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THE STORY - SUMMARY AND NOTES

PART II

CHAPTER V

Gulliver really takes a beating in this chapter. After teasing the dwarf about dwarf apple trees (which, of course, are huge in Brobdingnag), the dwarf shakes the branches so that the enormous apples pelt Gulliver. Again we see Gulliver's pride and ill-spirited humor punished.

A dog mistakes Gulliver for a doll and takes him in his mouth and runs with him to his master. Gulliver is traumatized, needless to say. Shortly afterward he attends an execution with great interest. He compares the spurts of blood as the man is decapitated as more spectacular than the fountains at Versailles. What a curious, and unfeeling, comparison.

Gulliver is often sent to the maids at court, who play with him as though he were a doll. Their antics, however, are decidedly lascivious. They strip Gulliver, examine him all over; they undress in his presence; they even urinate in front of him. One of the maids picks Gulliver up and places him so that he's sitting astride her nipple. At this, Gulliver finally protests, and is spared further visits with her. He's sick of the maids using him "without any manner of ceremony, like a creature who had no sort of consequence."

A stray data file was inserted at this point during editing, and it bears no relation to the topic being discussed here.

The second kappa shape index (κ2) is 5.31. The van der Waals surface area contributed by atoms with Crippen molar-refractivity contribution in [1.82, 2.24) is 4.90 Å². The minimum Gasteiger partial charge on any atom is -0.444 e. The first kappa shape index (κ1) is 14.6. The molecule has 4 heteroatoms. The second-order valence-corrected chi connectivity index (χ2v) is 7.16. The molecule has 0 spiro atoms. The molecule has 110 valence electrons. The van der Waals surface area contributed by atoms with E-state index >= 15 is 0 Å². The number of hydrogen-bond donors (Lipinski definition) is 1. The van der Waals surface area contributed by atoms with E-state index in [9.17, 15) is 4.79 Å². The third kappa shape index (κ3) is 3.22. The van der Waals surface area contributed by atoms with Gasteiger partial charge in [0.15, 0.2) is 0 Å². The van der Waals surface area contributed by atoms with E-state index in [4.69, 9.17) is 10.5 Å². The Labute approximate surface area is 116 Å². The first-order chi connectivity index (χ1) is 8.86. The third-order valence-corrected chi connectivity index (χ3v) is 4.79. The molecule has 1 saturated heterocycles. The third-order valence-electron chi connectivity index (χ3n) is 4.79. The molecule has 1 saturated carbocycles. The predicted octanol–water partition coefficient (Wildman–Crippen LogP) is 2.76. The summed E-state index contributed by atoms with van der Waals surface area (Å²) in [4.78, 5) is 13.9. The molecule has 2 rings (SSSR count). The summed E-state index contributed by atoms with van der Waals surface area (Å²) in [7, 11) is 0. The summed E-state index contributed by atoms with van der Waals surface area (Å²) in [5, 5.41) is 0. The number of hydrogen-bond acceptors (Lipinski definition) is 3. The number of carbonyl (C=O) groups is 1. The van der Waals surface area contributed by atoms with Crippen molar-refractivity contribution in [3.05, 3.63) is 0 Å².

The most dangerous thing that happened to him in Brobdingnag, Gulliver tells us, was when a monkey kidnapped him, mistaking him for a baby monkey. Holding him like one of its young, the monkey climbs up to a high roof and feeds Gulliver from its own mouth. Gulliver is rescued, finally, but is so bruised and upset by the event he stays in bed for two weeks. Remember, this is a man who has survived two shipwrecks and after those didn't take to his bed.

The king makes fun of Gulliver and his recent misadventures. This enrages Gulliver, and discourages him, and he reflects "how vain an attempt it is for a man to endeavour doing himself honour among those who are out of all degree of equality or comparison with him." What do you think of Gulliver's conclusion? He's been so battered of late that he equates physical parity with equality.

The chapter ends with Gulliver again being punished for his pride. While out walking he sees a pile of cow dung. He tries to leap over it, a foolish attempt, you're probably saying to yourself. And right you are, for Gulliver lands in the middle of it, or as he says in his newfound shameful modesty, he is "filthily bemired."

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